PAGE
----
America’s mercurial, combative, antagonistic and games-playing president fancies himself a brilliant negotiator.
But I’m betting he’s going to get fleeced by Canada’s dull and diligent trade team, and so successfully that he never even realizes he’s been had.
I was just in Washington, D.C., and President Donald Trump’s trade talk is still the talk-of-the-town, which is the way it was a year ago when I was also there and everybody was worried about Trump’s threats to tear up trade deals and start trade battles.
He had pulled the United States out of the Trans-Pacific Partnership on his first day in power and had just focused his fury on Canada’s supply-managed dairy industry on a visit to Wisconsin.
This was rattling both Democratic and Republican lawmakers and also beginning to worry U.S. farmers and farm groups.
One year later, that anxiety has grown large with farmers now realistically fearing the loss of markets in China and Mexico, and maybe Canada, if Trump actually begins his threatened trade war with China and tears up the North American Free Trade Deal.
Some members of congress seem fed up and frustrated with the escalating anti-trade rhetoric and don’t know what to do about it.
However, this is all part of Trump’s method, I and many others suspect, with him thinking that he can ratchet up the tension, gain the initiative, pressure opponents (that’s how he views trading partners) and then solve the whole thing with a deal that gives him a victory to proclaim.
He might get those victories to proclaim, but I’m guessing they will be political victories and not trade victories over Canada, Mexico, China and anybody else that he tussles with.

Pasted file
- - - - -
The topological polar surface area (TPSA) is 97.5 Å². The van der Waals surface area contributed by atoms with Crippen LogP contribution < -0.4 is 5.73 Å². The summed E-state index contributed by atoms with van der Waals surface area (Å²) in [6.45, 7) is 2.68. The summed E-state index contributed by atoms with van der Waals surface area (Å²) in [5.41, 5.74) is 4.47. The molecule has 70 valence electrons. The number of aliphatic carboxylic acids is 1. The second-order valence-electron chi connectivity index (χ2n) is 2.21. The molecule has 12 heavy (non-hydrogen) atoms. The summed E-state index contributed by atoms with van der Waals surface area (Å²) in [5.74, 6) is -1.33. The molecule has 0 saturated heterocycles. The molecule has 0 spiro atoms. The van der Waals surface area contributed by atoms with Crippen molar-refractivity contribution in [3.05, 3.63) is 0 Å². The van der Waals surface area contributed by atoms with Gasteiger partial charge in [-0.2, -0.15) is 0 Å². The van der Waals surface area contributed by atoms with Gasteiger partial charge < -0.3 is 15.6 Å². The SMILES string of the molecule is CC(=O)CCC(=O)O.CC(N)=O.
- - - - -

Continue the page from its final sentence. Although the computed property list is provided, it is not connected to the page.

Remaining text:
Prime Minister Justin Trudeau’s government has faced Trump’s belligerence with dullness, diligence and restraint, which looks like the perfect counter to Trump.
The guy doesn’t seem to have much of an attention span, doesn’t appear to pay much attention to detail and doesn’t even necessarily seem to care about the concrete results of what he’s doing.
That plays into Canada’s favour. It can’t be much fun to endlessly negotiate a deal with people who don’t respond to provocations, and I imagine these NAFTA renegotiations are becoming something he’s sick of hearing about. Reports say U.S. Trade Representative Robert Lighthizer considers NAFTA a distraction from the more important China issues, so he won’t be pressing hard for Trump to block a deal being made.
According to U.S. politicians I heard from in Washington, Canada is sticking to its guns on protecting supply management, which is the only agricultural sticking point in NAFTA that any of them mentioned.
However, Canada is always willing to stay at the negotiating table and talk, talk, talk about a new deal. That must be a blessing and a curse to the U.S. negotiators — a never-ending negotiation.
So I’m guessing that Trump will wait to be offered something small that he can declare as a win and then agree to a new deal “that I’m very proud of.”
What could Canadian negotiators offer on dairy? Perhaps they’ll agree to stop exports of some surplus milk protein products left by fat extraction and processing. That wouldn’t be a disaster, and it’s a complicated enough issue to bore most people on both sides of the border and fade as an issue.
For a drama-loving character like Trump, this must be getting very old.
Perhaps after facing Canada’s dull approach for long enough, U.S. negotiators will be able to fudge the situation enough to satisfy the president’s ambitions and get the deal done. Trump will get his victory celebration, but the dull Canadians will probably find some way to enjoy a win in a not-too-demonstrative manner.